Sunday, October 23, 2011

GREAT BREAD/subtitled you know you have been in Africa a long time

The Humanitarian Couple now have about 20 clean water wells and latrine projects going on around Kinshasa. The latrines are either associated with schools or hospitals. Each project has an engineer and at least 2 site monitors. It is these people's job to keep the work moving forward and being done correctly. The Binghams, the Humanitarian couple, must tour each site frequently to assure the above. Whenever we have free time, we love going with them. This Saturday, we went to a site that has a wonderful spring coming out of a rock cropping. Their project is to build a covered collection point with water gathering stations that will keep the water cleaner and provide a better method for capturing the water. We took an interesting walk down into the village. We drove as far as possible, the made our way down the canyon of uck, to reach the bottom where the village and spring is located.
The first picture is of Mom and Sister Bingham climbing their way back up the canyon of uck.
There are always children along the way to greet us. These are the reason the clean water, latrines, and basic health training, are so important, and so dear to our hearts.
Villagers currently use the run off pipe to collect water, do their wash, and even bathe. It will be a nice project when it is finished.
Everywhere we turn, there are more children following up.
If you look closely at the tree in the picture, you will see a boy about half way up the tree. As we were leaving, Elder Bingham told us that we could get one of the beautiful papayas in the tree if we gave a boy 500 francs (50 cents) to climb the tree and get the papaya, and 500 francs to the lady who owns the tree. So we did. And, up he went shimmying up the tree as fast as he could go. He picked the fruit and tossed it down to Elder Bingham. We had it for dinner today, it was great. On the way home, the Binghams said that they had found this great Boulangerie (bread bakery) on their way home from this village - which was really out in the sticks. They said the man made the bread in a wood fired brick oven and that he bread was wonderful.. Well, as the title indicates - you know when you have been in Africa for a long time. We went to the bakery. The following pictures are of the bakery and finally the end product. And, it is the best bread we have had here. Remember, the Belgians left a legacy of awesome bread, but this was the best so far.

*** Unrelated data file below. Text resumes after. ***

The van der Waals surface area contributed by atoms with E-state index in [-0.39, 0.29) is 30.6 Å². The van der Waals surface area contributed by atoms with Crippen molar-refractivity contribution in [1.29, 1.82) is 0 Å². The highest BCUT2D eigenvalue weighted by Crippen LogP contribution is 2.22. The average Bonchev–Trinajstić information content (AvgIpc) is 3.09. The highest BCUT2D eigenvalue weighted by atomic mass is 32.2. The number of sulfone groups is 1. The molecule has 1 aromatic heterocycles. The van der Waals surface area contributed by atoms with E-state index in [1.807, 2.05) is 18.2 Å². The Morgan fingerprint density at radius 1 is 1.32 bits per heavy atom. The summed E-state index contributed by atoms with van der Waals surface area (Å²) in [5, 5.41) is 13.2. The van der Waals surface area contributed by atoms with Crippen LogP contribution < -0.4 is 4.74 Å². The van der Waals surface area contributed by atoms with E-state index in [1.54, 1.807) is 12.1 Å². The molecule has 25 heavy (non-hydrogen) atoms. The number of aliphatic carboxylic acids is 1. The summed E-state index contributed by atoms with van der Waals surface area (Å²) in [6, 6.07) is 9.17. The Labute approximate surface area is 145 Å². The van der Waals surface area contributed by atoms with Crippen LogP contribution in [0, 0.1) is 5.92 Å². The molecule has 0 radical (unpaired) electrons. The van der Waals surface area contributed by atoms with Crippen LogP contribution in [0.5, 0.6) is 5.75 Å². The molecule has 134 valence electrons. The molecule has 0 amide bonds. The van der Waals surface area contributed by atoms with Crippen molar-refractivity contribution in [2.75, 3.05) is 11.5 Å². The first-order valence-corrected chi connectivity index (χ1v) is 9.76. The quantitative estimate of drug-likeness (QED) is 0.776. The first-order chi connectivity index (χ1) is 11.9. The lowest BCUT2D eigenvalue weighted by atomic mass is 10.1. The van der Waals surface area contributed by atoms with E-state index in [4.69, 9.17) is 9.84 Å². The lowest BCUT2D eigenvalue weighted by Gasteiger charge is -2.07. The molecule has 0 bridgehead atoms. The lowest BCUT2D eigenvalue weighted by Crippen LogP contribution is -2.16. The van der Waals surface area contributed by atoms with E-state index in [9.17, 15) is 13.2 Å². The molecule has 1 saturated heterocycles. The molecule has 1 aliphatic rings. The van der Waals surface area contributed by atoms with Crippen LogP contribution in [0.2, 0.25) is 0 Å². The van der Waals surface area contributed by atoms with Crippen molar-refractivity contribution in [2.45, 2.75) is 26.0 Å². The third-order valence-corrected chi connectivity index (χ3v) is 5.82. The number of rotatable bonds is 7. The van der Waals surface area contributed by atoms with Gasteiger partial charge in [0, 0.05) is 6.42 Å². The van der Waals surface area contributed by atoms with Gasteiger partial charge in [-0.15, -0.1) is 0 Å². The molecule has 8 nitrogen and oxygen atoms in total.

Prep area inside the bakery - note the metal making racks stacked up against the outside wall.
The multi-drawer oven.
Branches from a near by hard wood tree to create the fire and smoke.
Mom standing in line - there actually is no line, Mom is just standing there wondering what happened to our sense of caution we had 8 months ago.
MAN WAS IT GOOD BREAD. And, you can never be in Africa too long.


  1. That does look like good bread! I guess we weren't in Jordan long enough, because Mark wanted to get chicken in a place that looked similar to your bread shop and we told him no way!

  2. Boy, we need to hang out with you guys more often and go to humanitarian projects. It's like a p-day. Thanks for sharing. Someday we'r going to the "waters of Mormon." Love you guys!

  3. wow this makes you grateful for what you have. Hope you're loving every minute. Wish I was there right along with ya.